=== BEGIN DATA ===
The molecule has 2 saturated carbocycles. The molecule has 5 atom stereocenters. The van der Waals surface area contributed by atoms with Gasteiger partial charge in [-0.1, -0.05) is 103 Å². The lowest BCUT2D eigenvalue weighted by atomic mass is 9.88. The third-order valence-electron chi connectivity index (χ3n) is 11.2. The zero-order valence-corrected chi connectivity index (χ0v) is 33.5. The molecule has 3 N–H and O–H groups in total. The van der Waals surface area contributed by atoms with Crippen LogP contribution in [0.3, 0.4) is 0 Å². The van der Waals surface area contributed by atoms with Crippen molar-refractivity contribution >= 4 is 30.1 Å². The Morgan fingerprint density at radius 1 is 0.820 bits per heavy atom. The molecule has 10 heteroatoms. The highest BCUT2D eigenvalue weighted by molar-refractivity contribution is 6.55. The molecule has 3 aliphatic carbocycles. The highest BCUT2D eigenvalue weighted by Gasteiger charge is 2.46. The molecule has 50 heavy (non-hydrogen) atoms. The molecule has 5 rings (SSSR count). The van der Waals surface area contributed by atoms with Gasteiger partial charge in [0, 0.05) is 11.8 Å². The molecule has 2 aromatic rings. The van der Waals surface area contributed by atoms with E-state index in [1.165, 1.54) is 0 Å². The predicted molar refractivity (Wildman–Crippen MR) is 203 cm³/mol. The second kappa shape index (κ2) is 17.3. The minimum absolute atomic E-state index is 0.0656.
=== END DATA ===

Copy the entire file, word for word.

The molecule has 2 saturated carbocycles. The molecule has 5 atom stereocenters. The van der Waals surface area contributed by atoms with Gasteiger partial charge in [-0.1, -0.05) is 103 Å². The lowest BCUT2D eigenvalue weighted by atomic mass is 9.88. The third-order valence-electron chi connectivity index (χ3n) is 11.2. The zero-order valence-corrected chi connectivity index (χ0v) is 33.5. The molecule has 3 N–H and O–H groups in total. The van der Waals surface area contributed by atoms with Crippen LogP contribution in [0.3, 0.4) is 0 Å². The van der Waals surface area contributed by atoms with Crippen molar-refractivity contribution >= 4 is 30.1 Å². The Morgan fingerprint density at radius 1 is 0.820 bits per heavy atom. The molecule has 10 heteroatoms. The highest BCUT2D eigenvalue weighted by molar-refractivity contribution is 6.55. The molecule has 3 aliphatic carbocycles. The highest BCUT2D eigenvalue weighted by Gasteiger charge is 2.46. The molecule has 50 heavy (non-hydrogen) atoms. The molecule has 5 rings (SSSR count). The van der Waals surface area contributed by atoms with Gasteiger partial charge in [0, 0.05) is 11.8 Å². The molecule has 2 aromatic rings. The van der Waals surface area contributed by atoms with E-state index in [1.165, 1.54) is 0 Å². The predicted molar refractivity (Wildman–Crippen MR) is 203 cm³/mol. The second kappa shape index (κ2) is 17.3. The minimum absolute atomic E-state index is 0.0656.